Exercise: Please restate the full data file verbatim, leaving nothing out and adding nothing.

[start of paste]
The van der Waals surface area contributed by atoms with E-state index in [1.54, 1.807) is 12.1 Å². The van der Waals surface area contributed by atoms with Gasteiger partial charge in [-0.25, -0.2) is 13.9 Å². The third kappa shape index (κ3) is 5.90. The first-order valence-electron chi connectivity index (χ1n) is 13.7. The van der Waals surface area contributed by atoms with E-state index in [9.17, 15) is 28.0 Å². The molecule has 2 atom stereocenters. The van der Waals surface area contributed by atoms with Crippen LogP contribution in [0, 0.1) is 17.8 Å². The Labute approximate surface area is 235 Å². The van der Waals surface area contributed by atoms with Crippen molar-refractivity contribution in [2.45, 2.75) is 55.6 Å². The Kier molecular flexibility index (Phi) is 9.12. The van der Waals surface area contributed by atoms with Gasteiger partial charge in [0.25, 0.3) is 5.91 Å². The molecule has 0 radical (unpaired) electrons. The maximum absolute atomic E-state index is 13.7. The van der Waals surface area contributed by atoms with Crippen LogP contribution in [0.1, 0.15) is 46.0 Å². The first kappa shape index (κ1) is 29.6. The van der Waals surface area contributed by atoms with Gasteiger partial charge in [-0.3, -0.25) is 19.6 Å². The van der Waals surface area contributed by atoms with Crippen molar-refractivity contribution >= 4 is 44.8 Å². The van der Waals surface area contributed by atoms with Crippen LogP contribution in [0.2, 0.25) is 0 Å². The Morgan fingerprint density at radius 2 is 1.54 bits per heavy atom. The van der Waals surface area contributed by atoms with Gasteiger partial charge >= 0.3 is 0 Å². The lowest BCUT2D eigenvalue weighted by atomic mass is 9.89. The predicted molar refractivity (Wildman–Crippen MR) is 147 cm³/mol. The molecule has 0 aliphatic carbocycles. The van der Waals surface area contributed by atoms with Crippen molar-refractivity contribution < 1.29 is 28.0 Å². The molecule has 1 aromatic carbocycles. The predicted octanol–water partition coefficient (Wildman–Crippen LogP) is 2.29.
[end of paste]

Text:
The van der Waals surface area contributed by atoms with E-state index in [1.54, 1.807) is 12.1 Å². The van der Waals surface area contributed by atoms with Gasteiger partial charge in [-0.25, -0.2) is 13.9 Å². The third kappa shape index (κ3) is 5.90. The first-order valence-electron chi connectivity index (χ1n) is 13.7. The van der Waals surface area contributed by atoms with E-state index in [9.17, 15) is 28.0 Å². The molecule has 2 atom stereocenters. The van der Waals surface area contributed by atoms with Crippen LogP contribution in [0, 0.1) is 17.8 Å². The Labute approximate surface area is 235 Å². The van der Waals surface area contributed by atoms with Crippen molar-refractivity contribution in [2.45, 2.75) is 55.6 Å². The Kier molecular flexibility index (Phi) is 9.12. The van der Waals surface area contributed by atoms with Gasteiger partial charge in [0.25, 0.3) is 5.91 Å². The molecule has 0 radical (unpaired) electrons. The maximum absolute atomic E-state index is 13.7. The van der Waals surface area contributed by atoms with Crippen LogP contribution in [0.1, 0.15) is 46.0 Å². The first kappa shape index (κ1) is 29.6. The van der Waals surface area contributed by atoms with Gasteiger partial charge in [-0.3, -0.25) is 19.6 Å². The van der Waals surface area contributed by atoms with Crippen molar-refractivity contribution >= 4 is 44.8 Å². The van der Waals surface area contributed by atoms with Crippen LogP contribution in [0.2, 0.25) is 0 Å². The Morgan fingerprint density at radius 2 is 1.54 bits per heavy atom. The van der Waals surface area contributed by atoms with Gasteiger partial charge >= 0.3 is 0 Å². The lowest BCUT2D eigenvalue weighted by atomic mass is 9.89. The predicted molar refractivity (Wildman–Crippen MR) is 147 cm³/mol. The molecule has 0 aliphatic carbocycles. The van der Waals surface area contributed by atoms with Crippen molar-refractivity contribution < 1.29 is 28.0 Å². The molecule has 1 aromatic carbocycles. The predicted octanol–water partition coefficient (Wildman–Crippen LogP) is 2.29.